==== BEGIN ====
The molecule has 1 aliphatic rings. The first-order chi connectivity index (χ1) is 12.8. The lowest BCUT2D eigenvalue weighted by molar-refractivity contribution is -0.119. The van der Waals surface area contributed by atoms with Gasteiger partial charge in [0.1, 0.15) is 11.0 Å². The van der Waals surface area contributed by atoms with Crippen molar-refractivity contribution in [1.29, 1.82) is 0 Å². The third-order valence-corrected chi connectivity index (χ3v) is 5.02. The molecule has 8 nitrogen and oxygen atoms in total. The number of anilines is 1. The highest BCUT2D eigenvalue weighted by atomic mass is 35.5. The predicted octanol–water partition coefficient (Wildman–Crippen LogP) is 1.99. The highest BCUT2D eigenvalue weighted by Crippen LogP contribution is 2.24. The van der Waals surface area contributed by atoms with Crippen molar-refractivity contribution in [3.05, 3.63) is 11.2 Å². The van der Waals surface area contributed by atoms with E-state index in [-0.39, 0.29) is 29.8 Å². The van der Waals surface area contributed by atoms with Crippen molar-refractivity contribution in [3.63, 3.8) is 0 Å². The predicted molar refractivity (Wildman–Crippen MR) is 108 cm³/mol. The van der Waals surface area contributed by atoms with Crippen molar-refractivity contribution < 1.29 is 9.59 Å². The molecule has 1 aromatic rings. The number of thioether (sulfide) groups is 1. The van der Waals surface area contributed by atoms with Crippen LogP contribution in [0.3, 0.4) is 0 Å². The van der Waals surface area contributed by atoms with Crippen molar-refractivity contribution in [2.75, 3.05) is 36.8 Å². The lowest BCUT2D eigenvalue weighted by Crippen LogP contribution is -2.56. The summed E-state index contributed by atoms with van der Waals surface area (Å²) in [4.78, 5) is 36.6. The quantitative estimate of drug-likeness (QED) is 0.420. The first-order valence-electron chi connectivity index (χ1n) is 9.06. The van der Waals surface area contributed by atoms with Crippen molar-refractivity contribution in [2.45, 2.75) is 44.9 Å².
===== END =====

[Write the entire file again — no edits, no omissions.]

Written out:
The molecule has 1 aliphatic rings. The first-order chi connectivity index (χ1) is 12.8. The lowest BCUT2D eigenvalue weighted by molar-refractivity contribution is -0.119. The van der Waals surface area contributed by atoms with Gasteiger partial charge in [0.1, 0.15) is 11.0 Å². The van der Waals surface area contributed by atoms with Crippen molar-refractivity contribution in [1.29, 1.82) is 0 Å². The third-order valence-corrected chi connectivity index (χ3v) is 5.02. The molecule has 8 nitrogen and oxygen atoms in total. The number of anilines is 1. The highest BCUT2D eigenvalue weighted by atomic mass is 35.5. The predicted octanol–water partition coefficient (Wildman–Crippen LogP) is 1.99. The highest BCUT2D eigenvalue weighted by Crippen LogP contribution is 2.24. The van der Waals surface area contributed by atoms with Crippen molar-refractivity contribution in [3.05, 3.63) is 11.2 Å². The van der Waals surface area contributed by atoms with E-state index in [-0.39, 0.29) is 29.8 Å². The van der Waals surface area contributed by atoms with Crippen molar-refractivity contribution in [3.63, 3.8) is 0 Å². The predicted molar refractivity (Wildman–Crippen MR) is 108 cm³/mol. The van der Waals surface area contributed by atoms with Crippen molar-refractivity contribution < 1.29 is 9.59 Å². The molecule has 1 aromatic rings. The number of thioether (sulfide) groups is 1. The van der Waals surface area contributed by atoms with Crippen LogP contribution in [0.3, 0.4) is 0 Å². The van der Waals surface area contributed by atoms with Crippen molar-refractivity contribution in [2.75, 3.05) is 36.8 Å². The lowest BCUT2D eigenvalue weighted by Crippen LogP contribution is -2.56. The summed E-state index contributed by atoms with van der Waals surface area (Å²) in [4.78, 5) is 36.6. The quantitative estimate of drug-likeness (QED) is 0.420. The first-order valence-electron chi connectivity index (χ1n) is 9.06. The van der Waals surface area contributed by atoms with Crippen molar-refractivity contribution in [2.45, 2.75) is 44.9 Å².